"The Matrix" isn't just an action-packed, visually stunning sci-fi action thriller, but a compelling mystery. Neo only gradually uncovers the Matrix's secrets, learning from Morpheus the extent of humanity's subservience to its technological overlords. He also learns of the supposed destiny of a mythic hero known as "The One" that is destined to destroy the Matrix and restore humanity to its rightful independence. Morpheus believes strongly in this prophecy, and Neo gathers clues through his encounter with the Oracle, who tells him that it's not his destiny to fulfill. It's only by the film's conclusion that his worthiness is revealed.

Having an interesting mystery element can help immerse viewers in a complex universe, as they're more compelled to keep watching if there are lingering questions. Terry Gilliam of Monty Python fame is, similar to the Wachowskis, a master of visual storytelling, and his 1995 sci-fi thriller "12 Monkeys" is set in a post-apocalyptic world much like that of "The Matrix." Gilliam explores the world of the film, which was inspired by the 1962 French short film "La Jetée," at a similarly patient pace as the protagonist, James Cole (Bruce Willis), is thrust into an unfamiliar environment with no one to explain it to him.

Cole is kept as a prisoner in 2035 in an underground facility; humanity has been devastated since 1996, when a radical group known as the Army of the Twelve Monkeys unleashed a deadly worldwide virus. But that's just the beginning of his troubles, which ramp up significantly when Cole is sent back in time to find the origins of the outbreak.


The concept of destiny as a controlling factor in dividing mankind is an intriguing element in "The Matrix." It is unfair that the characters have their fates predetermined and consciousnesses stolen because of events they have no control over, and the resistance movement by Neo, Trinity, Morpheus, and their allies is very inspirational as a result. Not only is their mission to better their own lives, but they're fighting for an important cause that will benefit the entire human race.

Andrew Niccol's 1997 science fiction thriller "Gattaca" also follows a relatable hero who fights against a dystopian system by dismantling it from the inside. Like the Wachowskis, Niccol's concept of a totalitarian state is distinct from the classic science fiction that came before, and it's very impressive that "Gattaca" was his directorial debut. "Gattaca" is set in a future controlled by eugenics, where societal function is determined by genetic makeup. Children can only be created after a delicate process of selecting hereditary traits; those born without these traits are deemed to be "undesirable." The title "Gattaca" is made up of the letter A, C, G, and T, an allusion to the DNA nucleobases adenine, cytosine, guanine, and thymine.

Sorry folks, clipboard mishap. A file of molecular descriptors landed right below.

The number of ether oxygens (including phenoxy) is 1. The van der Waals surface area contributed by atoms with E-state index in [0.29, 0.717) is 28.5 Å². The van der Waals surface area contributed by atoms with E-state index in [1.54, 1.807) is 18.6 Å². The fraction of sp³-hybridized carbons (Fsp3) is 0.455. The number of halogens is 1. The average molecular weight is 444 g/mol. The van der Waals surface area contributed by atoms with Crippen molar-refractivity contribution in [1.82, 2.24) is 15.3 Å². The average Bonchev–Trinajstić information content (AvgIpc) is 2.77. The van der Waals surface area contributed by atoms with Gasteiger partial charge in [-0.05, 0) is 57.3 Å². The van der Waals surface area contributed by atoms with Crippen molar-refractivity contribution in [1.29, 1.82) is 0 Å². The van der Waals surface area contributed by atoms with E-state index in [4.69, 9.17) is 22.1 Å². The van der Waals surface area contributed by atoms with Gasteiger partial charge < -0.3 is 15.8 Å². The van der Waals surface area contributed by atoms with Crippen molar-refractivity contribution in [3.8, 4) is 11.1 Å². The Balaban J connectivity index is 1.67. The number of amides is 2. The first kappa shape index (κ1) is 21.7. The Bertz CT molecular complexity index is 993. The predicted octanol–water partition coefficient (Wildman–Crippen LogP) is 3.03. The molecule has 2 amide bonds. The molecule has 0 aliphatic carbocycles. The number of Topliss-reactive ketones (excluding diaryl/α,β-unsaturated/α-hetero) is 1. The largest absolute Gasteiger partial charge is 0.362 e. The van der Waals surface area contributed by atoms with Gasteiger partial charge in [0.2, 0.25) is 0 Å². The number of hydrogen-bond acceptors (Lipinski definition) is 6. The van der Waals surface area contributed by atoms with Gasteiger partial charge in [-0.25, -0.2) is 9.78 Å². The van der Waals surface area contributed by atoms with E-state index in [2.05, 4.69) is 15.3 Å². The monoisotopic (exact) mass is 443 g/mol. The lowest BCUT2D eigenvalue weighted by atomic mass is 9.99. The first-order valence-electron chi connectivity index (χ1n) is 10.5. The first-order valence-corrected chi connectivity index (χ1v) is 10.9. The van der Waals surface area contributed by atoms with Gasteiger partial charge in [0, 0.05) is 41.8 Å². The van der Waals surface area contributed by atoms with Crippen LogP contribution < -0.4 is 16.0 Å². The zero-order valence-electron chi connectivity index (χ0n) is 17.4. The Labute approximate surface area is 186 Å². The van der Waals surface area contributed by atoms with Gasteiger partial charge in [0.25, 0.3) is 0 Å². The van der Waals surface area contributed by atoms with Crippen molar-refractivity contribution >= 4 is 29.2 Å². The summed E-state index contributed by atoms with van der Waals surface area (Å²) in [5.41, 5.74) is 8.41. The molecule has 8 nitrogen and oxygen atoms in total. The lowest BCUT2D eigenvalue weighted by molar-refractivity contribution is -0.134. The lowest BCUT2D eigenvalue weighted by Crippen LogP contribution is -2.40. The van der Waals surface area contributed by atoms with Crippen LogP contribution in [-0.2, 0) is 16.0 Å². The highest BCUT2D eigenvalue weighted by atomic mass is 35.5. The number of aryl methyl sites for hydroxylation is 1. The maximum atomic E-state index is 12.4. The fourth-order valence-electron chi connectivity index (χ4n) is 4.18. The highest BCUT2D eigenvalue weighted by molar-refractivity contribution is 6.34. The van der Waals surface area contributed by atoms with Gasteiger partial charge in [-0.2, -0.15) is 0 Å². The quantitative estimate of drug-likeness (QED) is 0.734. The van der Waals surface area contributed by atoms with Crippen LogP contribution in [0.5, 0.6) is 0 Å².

The story follows Vincent Freeman (Ethan Hawke), who dreams of becoming an astronaut. Vincent is denied the chance to go to space because of his genetics, but the plot thickens when former swimming champion Jerome Eugene Morrow (Jude Law) offers him tissue and blood samples so that Vincent can take his identity.

Universal Soldier: Regeneration

"The Matrix" isn't just a science fiction classic, but one of the greatest action movies ever made. The mix of gunplay, kung fu, superpowered characters, and biopunk made the trilogy completely unique amidst other sci-fi action films and launched countless imitators of the iconic "bullet time" sequences. Action cinema had developed extensively throughout the '90s, and "The Matrix" was a worthy conclusion to the breakthrough decade, ranking alongside other sci-fi favorites such as "Terminator 2: Judgment Day," "Total Recall," and "Starship Troopers."

Compared to these groundbreaking sci-fi action films, which combined intelligent storylines with inventive spectacles, Roland Emmerich's 1992 film "Universal Soldier" was hardly worthy. The film follows two Vietnam War soldiers, Luc Deveraux (Van Damme) and Andrew Scott (Lundgren), who both perish after an argument about killing innocent civilians. Their reanimated bodies are brought back to life by a secret military program that transforms them into cybernetic androids. The logic is faulty and Emmerich's action sequences lack weight, and the initial sequels weren't any more impressive. However, director John Hyams took control of the franchise in 2009 with "Universal Soldier: Regeneration" and replaced corniness with grittiness.

"Universal Soldier: Regeneration" takes Deveraux seriously, as he struggles to resist the violent tendencies he was forcibly given. Hyams actually knows how to construct a compelling set piece, and the stunt work in "Regeneration" is incredible as Deveraux is forced back into duty in order to save the Ukrainian prime minister's son from terrorists who've stolen the Universal Soldier technology.